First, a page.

Feeds

From stem cell to brain cell in a petri dish

Bit of a breakthrough

  • alert
  • submit to reddit

Build a business case: developing custom apps

Researchers in Florida have grown brain cells to maturity in the lab for the first time ever. The researchers identified and harvested stem cells from the brains of adult mice and encouraged them to grow by mimicking the way the brain naturally regenerates.

The work opens the possibility of new treatments for degenerative brain diseases like Parkinson's or Alzheimer's, and could lead to the development of new drugs to encourage damaged nerves to re-grow, the researchers say.

Key to the research is the identification of the stem cell. Professor Dennis Steindler, who led the research, explains that he and his team used a special microscope that allowed them to watch living cells over a period of time. This, he added, means that they have seen the stem cells give rise to new neurons.

"We've isolated for the first time what appears to be the true candidate stem cell," he said. "We've watched it under a living microscope generate brand new neurons."

The breakthrough means that scientists can now generate virtually limitless quantities of mouse brain cells, and are confident that the technique will soon work for humans as well. And because the cells would originally have come from the patient being treated, there would be no need for immuno suppressant drugs.

Bjorn Scheffler, a neuroscientist at Florida University says that although researchers have grown brain cells in the lab before, this is the first time the whole process has been reproduced, step by step. "Our study shows for the first time the entire process that goes on in our brain for life. We can, in a dish, recapture the process in front of our eyes," The Independent quotes him as saying.

The research has been published in the journal Proceedings of the National Academy of Sciences. ®

Related stories

Bush pledges to veto stem cell bill
Scientists hail stem cell breakthrough
Whiskery stem cells grow skin, muscles and neurons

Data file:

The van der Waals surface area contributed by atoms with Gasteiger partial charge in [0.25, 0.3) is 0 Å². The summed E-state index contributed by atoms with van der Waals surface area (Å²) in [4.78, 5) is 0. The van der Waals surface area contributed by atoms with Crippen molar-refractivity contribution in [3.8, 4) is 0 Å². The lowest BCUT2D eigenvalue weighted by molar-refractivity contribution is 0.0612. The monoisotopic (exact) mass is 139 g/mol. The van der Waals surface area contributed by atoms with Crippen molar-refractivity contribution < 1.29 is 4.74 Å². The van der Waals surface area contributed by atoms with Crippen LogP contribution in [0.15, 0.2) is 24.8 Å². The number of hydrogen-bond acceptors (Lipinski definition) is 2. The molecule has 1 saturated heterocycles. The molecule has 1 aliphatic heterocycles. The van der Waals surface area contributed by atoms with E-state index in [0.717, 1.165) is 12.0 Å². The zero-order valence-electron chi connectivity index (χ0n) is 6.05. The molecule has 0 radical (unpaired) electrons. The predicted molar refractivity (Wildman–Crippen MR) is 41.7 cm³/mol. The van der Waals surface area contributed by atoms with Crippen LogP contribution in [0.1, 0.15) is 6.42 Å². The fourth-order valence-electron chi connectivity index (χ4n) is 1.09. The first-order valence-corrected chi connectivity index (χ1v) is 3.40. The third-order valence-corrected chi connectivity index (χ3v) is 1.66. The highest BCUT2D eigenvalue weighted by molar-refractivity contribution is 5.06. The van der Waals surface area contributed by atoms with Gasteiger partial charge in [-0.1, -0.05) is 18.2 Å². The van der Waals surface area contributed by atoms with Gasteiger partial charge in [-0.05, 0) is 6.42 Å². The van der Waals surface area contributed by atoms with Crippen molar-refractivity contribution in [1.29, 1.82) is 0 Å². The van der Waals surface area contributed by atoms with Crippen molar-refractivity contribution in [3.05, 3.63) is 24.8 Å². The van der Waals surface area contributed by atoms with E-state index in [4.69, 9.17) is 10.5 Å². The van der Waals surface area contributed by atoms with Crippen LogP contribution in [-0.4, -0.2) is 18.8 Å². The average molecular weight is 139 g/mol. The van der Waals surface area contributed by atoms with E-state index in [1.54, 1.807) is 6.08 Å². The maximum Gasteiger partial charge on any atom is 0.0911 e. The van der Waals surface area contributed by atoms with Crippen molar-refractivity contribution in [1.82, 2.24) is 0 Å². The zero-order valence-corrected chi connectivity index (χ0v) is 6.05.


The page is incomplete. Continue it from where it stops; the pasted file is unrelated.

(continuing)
Secure remote control for conventional and virtual desktops

More from The Register

next story
Boffins attempt to prove the UNIVERSE IS JUST A HOLOGRAM
Is this the real life? Is this just fantasy?
Our LOHAN spaceplane ballocket Kickstarter climbs through £8000
Through 25 per cent but more is needed: Get your UNIQUE rewards!
LOHAN tunes into ultra long range radio
And verily, Vultures shall speak status unto distant receivers
SpaceX prototype rocket EXPLODES over Texas. 'Tricky' biz, says Elon Musk
No injuries or near injuries. Flight stayed in designated area
Galileo, Galileo! Galileo, Galileo! Galileo fit to go. Magnifico
I'm just a poor boy, nobody loves me. But at least I can find my way with ESA GPS by 2017
EOS, Lockheed to track space junk from Oz
WA facility gets laser-eyes out of the fog
China building SUPERSONIC SUBMARINE that travels in a BUBBLE
Shanghai to San Fran in two hours would be a trick, though
prev story

Whitepapers

Top 10 endpoint backup mistakes
Avoid the ten endpoint backup mistakes to ensure that your critical corporate data is protected and end user productivity is improved.
Implementing global e-invoicing with guaranteed legal certainty
Explaining the role local tax compliance plays in successful supply chain management and e-business and how leading global brands are addressing this.
Backing up distributed data
Eliminating the redundant use of bandwidth and storage capacity and application consolidation in the modern data center.
The essential guide to IT transformation
ServiceNow discusses three IT transformations that can help CIOs automate IT services to transform IT and the enterprise
Next gen security for virtualised datacentres
Legacy security solutions are inefficient due to the architectural differences between physical and virtual environments.